Feeling It Out

Posted by on April 26, 2014 
Filed under Fiction

My body feels different today. As I run, it feels stronger, more in tune with my pace, but it also feels weaker. Not like I can’t continue, or that my running regimen stresses my body too much. No, it feels weaker because I’m rigorously conditioned, aware of an invincible feeling inside. I’m terrified of losing it.

My thighs feel like stone, my feet electricity. The woods pass by as if frozen, each feature still, brilliantly detailed. Large trees, their leaves shiny in the sunlight, stand as statues, silent in the still afternoon. Birds chirp in the distance, the occasional squirrel bounding about rustles the dense population of ferns covering the forest floor. The trail beneath my feet feels soft under my shoes, the smooth dirt only occasionally interrupted by baseball-sized rocks. I feel free, without worry. I notice every detail of the forest with the time and intricacy of a photograph.

I think about Mike. He runs behind me, somewhere. He knows me well. I think we run for the same reasons, meditation, relief, escape.

“You close?”

“Yep, just a little back from you.”

“You want me to slow it up a bit?”

“No, this is fine. I’m good.”

“How’s Laurie?”

“Still pretty broken up man. Neither of us expected this. We both miss him.”

Buckley died a few days ago. Mike’s strong, but anyone’s going to miss their dog, be sad, feel cheated. Death seeps into the spring of life like a cold thick bog. It lingers, still, dense, and wet.

Mike moves up beside me. We’re the same age, 34, our birthdays are a mere seven days apart. We share a strong kinship, understand each other, feel we are brothers. We used to drink hard, a nightly twelve pack, or the equivalent in liquor, along with a steady dose of cigarettes and pot; we weren’t the healthiest men in the world, but we always had fun, at least until morning came. We roomed together in college, but remained hard partiers well after. I moved away after school. We always stayed close and visited each other often.

When my sister Sarah died, I threw away my chemically-choked lifestyle. I chose running as a new and healthy outlet. A lot of people close to me couldn’t understand my change. They wanted me to continue with them, keep quickly scratching years off my life. They didn’t understand my mission, maybe because I never told them. I choose to live a better life in the wake of Sarah’s death, to live healthier in her honor, transcend the grip of vice, a grip she from which she could never break free.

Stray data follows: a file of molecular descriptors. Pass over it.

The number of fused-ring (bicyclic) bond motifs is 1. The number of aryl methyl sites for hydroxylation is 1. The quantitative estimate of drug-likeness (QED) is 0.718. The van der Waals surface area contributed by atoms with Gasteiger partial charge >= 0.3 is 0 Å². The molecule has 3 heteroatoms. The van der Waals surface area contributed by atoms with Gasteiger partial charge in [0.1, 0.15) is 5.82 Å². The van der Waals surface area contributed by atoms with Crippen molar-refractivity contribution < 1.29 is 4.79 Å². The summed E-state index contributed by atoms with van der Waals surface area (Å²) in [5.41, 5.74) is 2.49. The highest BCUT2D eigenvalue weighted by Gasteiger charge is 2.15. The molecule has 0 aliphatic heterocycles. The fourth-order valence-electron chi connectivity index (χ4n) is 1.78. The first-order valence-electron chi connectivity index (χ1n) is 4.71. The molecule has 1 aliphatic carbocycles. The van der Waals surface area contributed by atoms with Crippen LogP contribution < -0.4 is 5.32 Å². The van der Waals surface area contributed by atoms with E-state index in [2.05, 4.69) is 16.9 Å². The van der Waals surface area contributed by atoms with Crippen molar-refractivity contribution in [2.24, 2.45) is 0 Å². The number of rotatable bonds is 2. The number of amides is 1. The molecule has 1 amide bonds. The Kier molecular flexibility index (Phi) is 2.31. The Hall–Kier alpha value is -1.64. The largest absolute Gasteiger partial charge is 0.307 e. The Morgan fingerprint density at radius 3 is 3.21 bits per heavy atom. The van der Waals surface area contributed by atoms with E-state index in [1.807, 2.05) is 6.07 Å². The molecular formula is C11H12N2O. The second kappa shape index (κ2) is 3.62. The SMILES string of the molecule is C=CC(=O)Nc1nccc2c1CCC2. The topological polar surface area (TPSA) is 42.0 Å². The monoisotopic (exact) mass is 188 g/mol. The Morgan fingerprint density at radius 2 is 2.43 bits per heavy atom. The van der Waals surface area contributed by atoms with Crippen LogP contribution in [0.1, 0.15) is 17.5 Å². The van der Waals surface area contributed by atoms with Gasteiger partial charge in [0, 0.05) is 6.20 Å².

Sarah and I only partied together in minor ways, drinking and smoking pot. I never knew she used heroin until two years before her death. She was four years younger than me, so I broke off my partying with her when I found out about her addiction. We grew apart, mostly because I chose to lecture her on the importance of getting clean whenever I saw her. She didn’t want to understand why she should be good to herself, much like later, when no one close to me wanted to understand why I chose running as the new focus of my life. No one understood, except Mike.

“Do you think you’ll get another dog?”

“I don’t know. Laurie’s pretty upset right now. So am I.”

“I think you guys will. It was sudden though. Same thing happened to Rob’s dog. His stomach flipped, no one knew it happened , and he just died right in Rob’s arms. No warning, nothing.”

“That condition is crazy. I’d never even heard of it before. It seems like vets should always tell owners of large dogs to watch out for GDV.”

“I know, why wouldn’t they if it’s so common? Doesn’t make sense.”

“No, it doesn’t.”

“It’s beautiful up here today,” I say.

“Perfect.”

Three Ridges’ trail, half shaded half sunlit, winds up the mountain at a forty-five degree angle, a steep climb. The sunlight toasts my skin when I’m in it. It feels wonderful, like heated silk cloaking my body. The breeze, slow and tempered, wisps my hair back as I climb, a little faster every step.

Mike supported me when I decided to become an obsessive runner. He listened intently when I spoke of my newfound passion. I think, as he became aware of how much happiness I found, he decided to take it up too. His choice drew us even closer. We traversed a major boundary together, began steadily building a new basis for our close relationship. Running became our shared priority, began to define us. We talked of our exploits, our increased mileage and varied training methods, our tools to achieving top spiritual and physical form. We formed a healthy bit of competition, not necessarily who was better than whom, but more like a, “See where I’m going with this? Want to follow? Or take the lead?” attitude.